2. Develop a succession plan. Lack of a plan is one of the most costly shortfalls we see in the industry. Whether your company consists of one or 1,000 employees, a succession plan is the best way to preserve and realize the value you have built in your company. Many people think a succession plan only addresses what to do when an owner decides he or she wants to retire. However, it can also address the development of talent and leadership skills within an organization. Effective and proactive succession planning not only sets an outline for future events, it defines the steps and strategies necessary to achieve company goals. Even in a situation where the company is sold to an outside party, most buyers want strong salespeople in place for a seamless transition. Because this type of plan takes time to cultivate, it is imperative to start the plan years before the transition actually takes place. If you are lost in where to get started, it is best to start by daydreaming. What do you envision for the future of your company? What practical steps can you take to start to get there? Documentation, while the first step, is only the beginning of the process. Start with implementation of the goals and policies that will strengthen your company from the inside out. Not only will the company be better prepared for the future, but it will also be filled with motivated and well-rounded employees.

1. Consider non-compete and non-solicit agreements. While sometimes controversial in the level of enforcement, a non-compete or non-solicit agreement can be one of the most important ways to protect your sales, trade secrets, good will and overall investment in employees. Many business owners question the validity or enforceability of the contracts. It is best to consult legal representation because laws vary from state to state, but the following factors are most often discussed when determining enforceability:   length of time, geographic area, employee vs. contractor status, compensation for signing, overall restrictions and reasonableness of contract. Courts will look at these issues and how they relate to the overall protection of the employer’s legitimate interests. Regardless of enforcement questions, there is no doubt that every company is better off executing non-compete and non-disclosure agreements with every employee on the date hired.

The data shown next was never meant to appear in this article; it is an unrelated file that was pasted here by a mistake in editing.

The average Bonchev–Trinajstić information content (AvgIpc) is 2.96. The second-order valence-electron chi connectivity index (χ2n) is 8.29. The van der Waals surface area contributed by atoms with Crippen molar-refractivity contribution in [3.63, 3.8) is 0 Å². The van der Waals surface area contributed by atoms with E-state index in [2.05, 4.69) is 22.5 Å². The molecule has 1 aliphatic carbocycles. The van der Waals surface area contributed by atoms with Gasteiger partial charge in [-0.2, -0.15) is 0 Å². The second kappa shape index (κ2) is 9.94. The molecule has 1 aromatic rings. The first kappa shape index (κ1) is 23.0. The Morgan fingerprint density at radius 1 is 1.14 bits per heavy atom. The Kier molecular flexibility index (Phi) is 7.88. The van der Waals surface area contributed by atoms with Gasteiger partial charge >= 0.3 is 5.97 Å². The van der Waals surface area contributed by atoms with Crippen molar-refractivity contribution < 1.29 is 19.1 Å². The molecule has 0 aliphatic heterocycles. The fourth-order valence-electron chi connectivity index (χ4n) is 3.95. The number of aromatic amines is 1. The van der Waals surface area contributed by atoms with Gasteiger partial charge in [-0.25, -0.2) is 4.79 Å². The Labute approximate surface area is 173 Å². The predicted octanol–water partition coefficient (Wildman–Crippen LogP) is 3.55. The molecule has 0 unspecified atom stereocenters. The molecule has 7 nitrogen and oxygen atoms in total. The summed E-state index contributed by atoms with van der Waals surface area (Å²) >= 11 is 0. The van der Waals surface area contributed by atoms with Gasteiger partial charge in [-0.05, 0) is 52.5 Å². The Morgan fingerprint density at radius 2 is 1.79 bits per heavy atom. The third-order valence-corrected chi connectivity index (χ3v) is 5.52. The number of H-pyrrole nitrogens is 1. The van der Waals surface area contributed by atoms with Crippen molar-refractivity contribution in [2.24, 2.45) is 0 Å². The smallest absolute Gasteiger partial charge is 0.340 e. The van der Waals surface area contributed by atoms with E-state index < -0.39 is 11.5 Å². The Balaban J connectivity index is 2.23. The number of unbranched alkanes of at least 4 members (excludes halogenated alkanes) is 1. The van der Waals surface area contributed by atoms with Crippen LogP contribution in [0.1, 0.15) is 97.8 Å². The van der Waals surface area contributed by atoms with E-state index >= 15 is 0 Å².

Jamie Watson, CAS, BASI, is a financial analyst with Certified Marketing Consultants, Ltd., a PPAI business services member. She has been involved in various aspects of finance and accounting for more than 12 years and has provided consulting services for both supplier and distributor companies for more than seven years. Watson graduated magna cum laude with a Bachelor of Business Administration from Stetson University and earned her Masters of Accountancy from Manchester College. She qualified as a CPA in the state of Indiana where she worked for the regional accounting firm of Alerding & Co., LLC before joining the promotional products industry.

 

>>Policies And Procedures Manual:

What To Include

  1. Company Mission Statement
  2. Sales Policies
    • Sales order completion
    • Artwork procedures/cost
    • Extra charges
    • Order changes
    • Credit policy/terms
    • Preferred suppliers
    • Gross profit percentage requirements
    • Commission policy
  3. Accounting Policies and Procedures
    • Internal controls
    • Management report /frequency
    • Reporting frequency
    • Bank requirements/reporting
    • Government requirements/reporting
  4. IT Policies and Procedures
    • Routine backups
    • Obsolescence policy for computers
    • Software types and updates
    • Key internal and external contacts
  5. Employee Policies
    • Compensation
    • Standards of conduct
    • Non-disclosure agreements
    • Work schedules
    • General employment information
    • Safety and security
    • Employee benefits
    • Employee leave policies